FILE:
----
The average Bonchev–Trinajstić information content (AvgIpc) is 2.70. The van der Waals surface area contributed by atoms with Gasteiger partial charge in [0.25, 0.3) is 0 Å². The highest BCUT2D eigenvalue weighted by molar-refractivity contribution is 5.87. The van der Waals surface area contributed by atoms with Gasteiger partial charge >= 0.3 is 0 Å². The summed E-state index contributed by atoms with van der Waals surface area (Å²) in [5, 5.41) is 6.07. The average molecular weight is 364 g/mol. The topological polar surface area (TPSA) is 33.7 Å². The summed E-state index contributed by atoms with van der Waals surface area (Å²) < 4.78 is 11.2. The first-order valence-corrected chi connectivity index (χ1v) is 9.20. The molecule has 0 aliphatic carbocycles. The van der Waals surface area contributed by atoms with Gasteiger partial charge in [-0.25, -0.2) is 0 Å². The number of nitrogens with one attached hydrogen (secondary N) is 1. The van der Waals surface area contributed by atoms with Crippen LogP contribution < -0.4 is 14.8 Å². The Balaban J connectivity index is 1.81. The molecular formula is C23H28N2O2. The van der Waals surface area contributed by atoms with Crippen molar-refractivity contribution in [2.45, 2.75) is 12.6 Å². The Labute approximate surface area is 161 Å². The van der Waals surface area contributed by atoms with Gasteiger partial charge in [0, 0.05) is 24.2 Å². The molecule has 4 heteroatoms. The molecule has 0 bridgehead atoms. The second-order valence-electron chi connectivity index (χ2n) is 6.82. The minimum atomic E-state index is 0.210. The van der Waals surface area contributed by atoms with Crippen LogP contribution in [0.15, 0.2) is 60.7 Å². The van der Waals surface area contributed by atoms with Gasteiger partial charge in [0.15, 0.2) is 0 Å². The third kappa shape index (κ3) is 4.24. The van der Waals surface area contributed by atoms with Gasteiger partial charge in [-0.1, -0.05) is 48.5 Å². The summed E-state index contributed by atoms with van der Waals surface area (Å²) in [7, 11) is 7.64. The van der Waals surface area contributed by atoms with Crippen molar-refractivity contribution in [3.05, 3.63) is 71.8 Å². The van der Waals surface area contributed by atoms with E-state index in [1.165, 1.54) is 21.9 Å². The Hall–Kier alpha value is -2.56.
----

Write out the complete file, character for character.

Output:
The average Bonchev–Trinajstić information content (AvgIpc) is 2.70. The van der Waals surface area contributed by atoms with Gasteiger partial charge in [0.25, 0.3) is 0 Å². The highest BCUT2D eigenvalue weighted by molar-refractivity contribution is 5.87. The van der Waals surface area contributed by atoms with Gasteiger partial charge >= 0.3 is 0 Å². The summed E-state index contributed by atoms with van der Waals surface area (Å²) in [5, 5.41) is 6.07. The average molecular weight is 364 g/mol. The topological polar surface area (TPSA) is 33.7 Å². The summed E-state index contributed by atoms with van der Waals surface area (Å²) < 4.78 is 11.2. The first-order valence-corrected chi connectivity index (χ1v) is 9.20. The molecule has 0 aliphatic carbocycles. The van der Waals surface area contributed by atoms with Gasteiger partial charge in [-0.25, -0.2) is 0 Å². The number of nitrogens with one attached hydrogen (secondary N) is 1. The van der Waals surface area contributed by atoms with Crippen LogP contribution < -0.4 is 14.8 Å². The Balaban J connectivity index is 1.81. The molecular formula is C23H28N2O2. The van der Waals surface area contributed by atoms with Crippen molar-refractivity contribution in [2.45, 2.75) is 12.6 Å². The Labute approximate surface area is 161 Å². The van der Waals surface area contributed by atoms with Gasteiger partial charge in [0, 0.05) is 24.2 Å². The molecule has 4 heteroatoms. The molecule has 0 bridgehead atoms. The second-order valence-electron chi connectivity index (χ2n) is 6.82. The minimum atomic E-state index is 0.210. The van der Waals surface area contributed by atoms with Crippen LogP contribution in [0.15, 0.2) is 60.7 Å². The van der Waals surface area contributed by atoms with Gasteiger partial charge in [0.15, 0.2) is 0 Å². The third kappa shape index (κ3) is 4.24. The van der Waals surface area contributed by atoms with Gasteiger partial charge in [-0.1, -0.05) is 48.5 Å². The summed E-state index contributed by atoms with van der Waals surface area (Å²) in [7, 11) is 7.64. The van der Waals surface area contributed by atoms with Crippen molar-refractivity contribution in [3.05, 3.63) is 71.8 Å². The van der Waals surface area contributed by atoms with E-state index in [1.165, 1.54) is 21.9 Å². The Hall–Kier alpha value is -2.56.